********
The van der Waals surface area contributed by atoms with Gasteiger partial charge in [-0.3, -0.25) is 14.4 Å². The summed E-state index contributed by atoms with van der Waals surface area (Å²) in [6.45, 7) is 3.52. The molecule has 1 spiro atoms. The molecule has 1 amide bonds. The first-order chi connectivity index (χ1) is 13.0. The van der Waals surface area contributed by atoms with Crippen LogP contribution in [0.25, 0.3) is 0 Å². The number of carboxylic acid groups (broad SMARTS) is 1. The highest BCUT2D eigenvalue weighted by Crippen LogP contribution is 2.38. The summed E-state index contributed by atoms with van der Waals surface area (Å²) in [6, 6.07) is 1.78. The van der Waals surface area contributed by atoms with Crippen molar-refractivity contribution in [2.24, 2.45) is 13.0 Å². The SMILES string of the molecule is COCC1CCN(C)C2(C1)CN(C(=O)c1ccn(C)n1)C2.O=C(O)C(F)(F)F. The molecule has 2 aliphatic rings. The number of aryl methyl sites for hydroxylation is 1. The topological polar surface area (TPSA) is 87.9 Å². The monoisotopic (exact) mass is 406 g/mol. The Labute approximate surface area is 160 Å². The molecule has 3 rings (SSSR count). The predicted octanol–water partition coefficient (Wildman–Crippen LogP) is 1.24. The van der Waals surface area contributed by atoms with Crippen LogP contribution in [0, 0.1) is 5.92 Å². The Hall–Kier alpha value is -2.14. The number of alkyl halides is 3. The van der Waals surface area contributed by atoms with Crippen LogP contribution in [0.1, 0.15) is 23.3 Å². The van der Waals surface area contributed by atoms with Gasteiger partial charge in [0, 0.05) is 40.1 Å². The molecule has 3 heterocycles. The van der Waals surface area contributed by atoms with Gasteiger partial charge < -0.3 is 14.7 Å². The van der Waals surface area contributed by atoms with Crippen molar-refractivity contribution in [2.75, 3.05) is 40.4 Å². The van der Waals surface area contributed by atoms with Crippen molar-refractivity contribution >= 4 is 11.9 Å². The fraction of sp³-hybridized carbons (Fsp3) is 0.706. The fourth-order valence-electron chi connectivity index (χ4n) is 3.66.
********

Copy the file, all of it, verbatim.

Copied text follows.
The van der Waals surface area contributed by atoms with Gasteiger partial charge in [-0.3, -0.25) is 14.4 Å². The summed E-state index contributed by atoms with van der Waals surface area (Å²) in [6.45, 7) is 3.52. The molecule has 1 spiro atoms. The molecule has 1 amide bonds. The first-order chi connectivity index (χ1) is 13.0. The van der Waals surface area contributed by atoms with Crippen LogP contribution in [0.25, 0.3) is 0 Å². The number of carboxylic acid groups (broad SMARTS) is 1. The highest BCUT2D eigenvalue weighted by Crippen LogP contribution is 2.38. The summed E-state index contributed by atoms with van der Waals surface area (Å²) in [6, 6.07) is 1.78. The van der Waals surface area contributed by atoms with Crippen molar-refractivity contribution in [2.24, 2.45) is 13.0 Å². The SMILES string of the molecule is COCC1CCN(C)C2(C1)CN(C(=O)c1ccn(C)n1)C2.O=C(O)C(F)(F)F. The molecule has 2 aliphatic rings. The number of aryl methyl sites for hydroxylation is 1. The topological polar surface area (TPSA) is 87.9 Å². The monoisotopic (exact) mass is 406 g/mol. The Labute approximate surface area is 160 Å². The molecule has 3 rings (SSSR count). The predicted octanol–water partition coefficient (Wildman–Crippen LogP) is 1.24. The van der Waals surface area contributed by atoms with Crippen LogP contribution in [0, 0.1) is 5.92 Å². The Hall–Kier alpha value is -2.14. The number of alkyl halides is 3. The van der Waals surface area contributed by atoms with Crippen LogP contribution in [0.1, 0.15) is 23.3 Å². The van der Waals surface area contributed by atoms with Gasteiger partial charge in [0, 0.05) is 40.1 Å². The molecule has 3 heterocycles. The van der Waals surface area contributed by atoms with Gasteiger partial charge < -0.3 is 14.7 Å². The van der Waals surface area contributed by atoms with Crippen molar-refractivity contribution in [2.75, 3.05) is 40.4 Å². The van der Waals surface area contributed by atoms with Crippen molar-refractivity contribution >= 4 is 11.9 Å². The fraction of sp³-hybridized carbons (Fsp3) is 0.706. The fourth-order valence-electron chi connectivity index (χ4n) is 3.66.